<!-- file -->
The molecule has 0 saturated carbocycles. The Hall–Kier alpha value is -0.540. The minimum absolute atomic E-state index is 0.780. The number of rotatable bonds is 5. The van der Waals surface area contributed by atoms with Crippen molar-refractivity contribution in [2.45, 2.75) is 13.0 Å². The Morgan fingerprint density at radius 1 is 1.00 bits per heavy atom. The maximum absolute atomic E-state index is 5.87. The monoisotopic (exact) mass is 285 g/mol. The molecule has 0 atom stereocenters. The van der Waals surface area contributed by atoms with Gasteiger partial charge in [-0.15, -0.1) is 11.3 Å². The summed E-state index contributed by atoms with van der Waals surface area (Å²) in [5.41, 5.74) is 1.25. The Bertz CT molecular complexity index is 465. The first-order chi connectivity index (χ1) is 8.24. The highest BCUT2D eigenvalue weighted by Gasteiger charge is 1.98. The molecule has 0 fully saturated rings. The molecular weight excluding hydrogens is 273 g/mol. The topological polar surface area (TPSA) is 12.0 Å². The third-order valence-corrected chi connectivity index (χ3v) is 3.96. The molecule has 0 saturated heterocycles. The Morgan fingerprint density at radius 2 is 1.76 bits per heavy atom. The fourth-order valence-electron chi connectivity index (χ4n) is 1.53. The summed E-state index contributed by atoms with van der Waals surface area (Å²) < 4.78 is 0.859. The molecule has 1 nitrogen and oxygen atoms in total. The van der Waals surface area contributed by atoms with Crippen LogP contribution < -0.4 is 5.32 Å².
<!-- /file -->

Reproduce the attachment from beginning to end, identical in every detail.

The molecule has 0 saturated carbocycles. The Hall–Kier alpha value is -0.540. The minimum absolute atomic E-state index is 0.780. The number of rotatable bonds is 5. The van der Waals surface area contributed by atoms with Crippen molar-refractivity contribution in [2.45, 2.75) is 13.0 Å². The Morgan fingerprint density at radius 1 is 1.00 bits per heavy atom. The maximum absolute atomic E-state index is 5.87. The monoisotopic (exact) mass is 285 g/mol. The molecule has 0 atom stereocenters. The van der Waals surface area contributed by atoms with Gasteiger partial charge in [-0.15, -0.1) is 11.3 Å². The summed E-state index contributed by atoms with van der Waals surface area (Å²) in [5.41, 5.74) is 1.25. The Bertz CT molecular complexity index is 465. The first-order chi connectivity index (χ1) is 8.24. The highest BCUT2D eigenvalue weighted by Gasteiger charge is 1.98. The molecule has 0 fully saturated rings. The molecular weight excluding hydrogens is 273 g/mol. The topological polar surface area (TPSA) is 12.0 Å². The third-order valence-corrected chi connectivity index (χ3v) is 3.96. The molecule has 0 saturated heterocycles. The Morgan fingerprint density at radius 2 is 1.76 bits per heavy atom. The fourth-order valence-electron chi connectivity index (χ4n) is 1.53. The summed E-state index contributed by atoms with van der Waals surface area (Å²) < 4.78 is 0.859. The molecule has 1 nitrogen and oxygen atoms in total. The van der Waals surface area contributed by atoms with Crippen LogP contribution < -0.4 is 5.32 Å².